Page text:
A new tool in the fight against peri-implant disease

ByScott Froum, DDS

Peri-implant disease has been defined as an inflammatory process affecting the hard and/or soft tissues surrounding an implant in function. (1) Peri-implant diseases can be broken down further into two entities: peri-implant mucositis and peri-implantitis. Peri-implant mucositis has been described as a disease in which the presence of inflammation is confined to the soft tissues surrounding a dental implant with no loss of supporting bone following initial bone remodeling. Peri-implantitis on the other hand has been characterized by an inflammatory process around an implant, which includes both soft tissue inflammation and progressive loss of supporting bone beyond biological bone remodeling. Peri-implant mucositis has been compared to gingivitis around natural teeth, whereas peri-implantitis has been compared to periodontitis. In addition, both the inflammatory process and the gram-negative biofilm associated with tissue breakdown around teeth are similar to that of implants. (2)

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Various treatment methods have been suggested in the literature. Nonsurgical mechanical debridement using various types of hand curettes, cavitrons, and piezoelectric devices with or without the use of local or systemic antibiotic have been shown in the literature to have success in reducing inflammation associated with peri-implant mucositis. (3) Furthermore the addition of lasers to these treatments has been shown to have additional benefits of reduction in inflammation and improvement in tissue tone. For more pronounced and challenging lesions associated with peri-implantitis, access flaps combined with antimicrobial therapy with or without regenerative therapy has been shown to have superior results compared with nonsurgical treatment. (4)

Whatever treatment modality is chosen, the most important determinant to success of therapy is the complete debridement of the lesion. (5) The bacterial assault that has infiltrated peri-implant tissue as well as the implant surface needs to be thoroughly removed if any treatment is expected to work. Complete access to infected areas as well as proper instrumentation is needed in order to remove the bacterial challenge. Unfortunately, many of the bony lesions seen around implants affected by peri-implantitis as well as the implant surfaces themselves are hard to access and debride. (Fig. 1) A new titanium brush has recently been released on the market to aid in the process of implant surface decontamination. This brush is composed of titanium bristles with a stainless steel shaft (Fig. 2) that is inserted into your oscillating-rotating implant machine handpiece.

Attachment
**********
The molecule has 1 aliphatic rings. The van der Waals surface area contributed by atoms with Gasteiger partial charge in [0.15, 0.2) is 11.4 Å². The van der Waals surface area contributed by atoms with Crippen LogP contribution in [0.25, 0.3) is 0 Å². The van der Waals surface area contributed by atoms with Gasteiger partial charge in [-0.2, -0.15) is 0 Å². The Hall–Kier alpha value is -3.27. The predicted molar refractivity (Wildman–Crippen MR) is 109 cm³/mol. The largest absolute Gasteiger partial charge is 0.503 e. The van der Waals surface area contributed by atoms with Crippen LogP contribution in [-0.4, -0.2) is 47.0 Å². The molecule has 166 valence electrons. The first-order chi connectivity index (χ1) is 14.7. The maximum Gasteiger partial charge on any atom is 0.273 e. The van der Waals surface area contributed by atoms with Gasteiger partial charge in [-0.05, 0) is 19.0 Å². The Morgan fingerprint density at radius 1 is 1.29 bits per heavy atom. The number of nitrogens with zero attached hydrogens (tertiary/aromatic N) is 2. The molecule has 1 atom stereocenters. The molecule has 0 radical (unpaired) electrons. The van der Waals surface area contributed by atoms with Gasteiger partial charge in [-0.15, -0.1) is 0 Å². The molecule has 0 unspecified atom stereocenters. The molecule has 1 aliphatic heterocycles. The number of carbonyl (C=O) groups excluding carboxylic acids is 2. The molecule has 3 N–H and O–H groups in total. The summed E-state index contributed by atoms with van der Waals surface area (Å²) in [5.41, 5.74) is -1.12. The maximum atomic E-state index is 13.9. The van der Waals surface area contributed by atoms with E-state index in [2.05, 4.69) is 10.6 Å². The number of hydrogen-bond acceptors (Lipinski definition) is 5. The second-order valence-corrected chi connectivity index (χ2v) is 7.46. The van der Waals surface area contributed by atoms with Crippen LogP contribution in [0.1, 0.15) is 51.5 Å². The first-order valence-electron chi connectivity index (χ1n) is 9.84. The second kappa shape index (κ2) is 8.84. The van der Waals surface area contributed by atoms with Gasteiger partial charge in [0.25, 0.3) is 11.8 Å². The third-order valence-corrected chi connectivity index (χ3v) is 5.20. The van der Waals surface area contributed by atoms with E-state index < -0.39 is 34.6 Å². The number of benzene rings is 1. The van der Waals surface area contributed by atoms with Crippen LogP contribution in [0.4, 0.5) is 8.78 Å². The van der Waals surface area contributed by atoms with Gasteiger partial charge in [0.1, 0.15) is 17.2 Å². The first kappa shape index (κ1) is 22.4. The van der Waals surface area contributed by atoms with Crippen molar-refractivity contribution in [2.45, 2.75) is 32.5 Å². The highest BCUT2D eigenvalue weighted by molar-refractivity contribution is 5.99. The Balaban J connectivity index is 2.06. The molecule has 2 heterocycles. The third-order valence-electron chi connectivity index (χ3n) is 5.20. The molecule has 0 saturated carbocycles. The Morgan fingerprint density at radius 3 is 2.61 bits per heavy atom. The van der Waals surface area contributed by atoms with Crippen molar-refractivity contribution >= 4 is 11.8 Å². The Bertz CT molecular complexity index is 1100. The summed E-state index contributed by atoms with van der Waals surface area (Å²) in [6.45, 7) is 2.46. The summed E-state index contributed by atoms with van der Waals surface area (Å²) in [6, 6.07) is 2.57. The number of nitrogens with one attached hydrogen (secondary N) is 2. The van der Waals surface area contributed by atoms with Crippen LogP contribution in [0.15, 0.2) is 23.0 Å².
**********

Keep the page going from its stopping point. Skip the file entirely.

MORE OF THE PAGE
A new tool in the fight against peri-implant disease Scott Froum, DDS
Fig. 1

A new tool in the fight against peri-implant disease Scott Froum, DDS
Fig. 2

After a surgical full-thickness muco-periosteal flap is made and the tissue is debrided with appropriate hand instrumentation, this brush under copious irrigation can be used to access bony defects (Fig. 3) as well as decontaminate the implant surface itself (Fig. 4). Because of the brush’s flexibility, it can negotiate difficult-to-access areas located in the posterior that may be a challenge with conventional hand instrumentation (Fig. 5). Although not a complete panacea to the regeneration of peri-implant tissue, this brush proves to be an effective addition to the detoxification armamentarium in peri-implantitis treatment.

A new tool in the fight against peri-implant disease Scott Froum, DDS
Fig. 3

A new tool in the fight against peri-implant disease Scott Froum, DDS
Fig. 4

A new tool in the fight against peri-implant disease Scott Froum, DDS
Fig. 5

Scott Froum, DDS Scott Froum, DDS, is a periodontist and co-editor of Surgical-Restorative Resource™ e-newsletter. He is a clinical associate professor at the New York University Dental School in the Department of Periodontology and Implantology. He is in private practice in New York City. You may contact him through his website at www.drscottfroum.com.


1. Albrektsson T, Isidor F. Consensus report of session IV. In: Lang NP, Karring T (eds). Proceedings of the First European Workshopon Periodontology. London: Quintessence, 1994;365–369.

2. Leonhardt A°, Berglundh T, Ericsson I, Dahle´n G. Putative periodontal pathogens on titanium implants and teeth in experimental gingivitis and periodontitis in beagle dogs. Clin Oral Implants Res. 1992;3:112-119.

3. Salvi GE, Aglietta M, Eick S, Sculean A, Lang NP,Ramseier CA. Reversibility of experimental peri-implant mucositis compared with experimental gingivitis in humans. Clin Oral Implants Res. 2012;23:182-190.

4. Serino G, Turri A. Outcome of surgical treatment of peri-implantitis: Results from a 2-year prospective clinical study in humans. Clin Oral Implants Res. 2011;22:1214-1220.

5. Froum SJ, Rosen PS. A proposed classification for periimplantitis. Int J Periodontics Restorative Dent. 2012;32:533-540.

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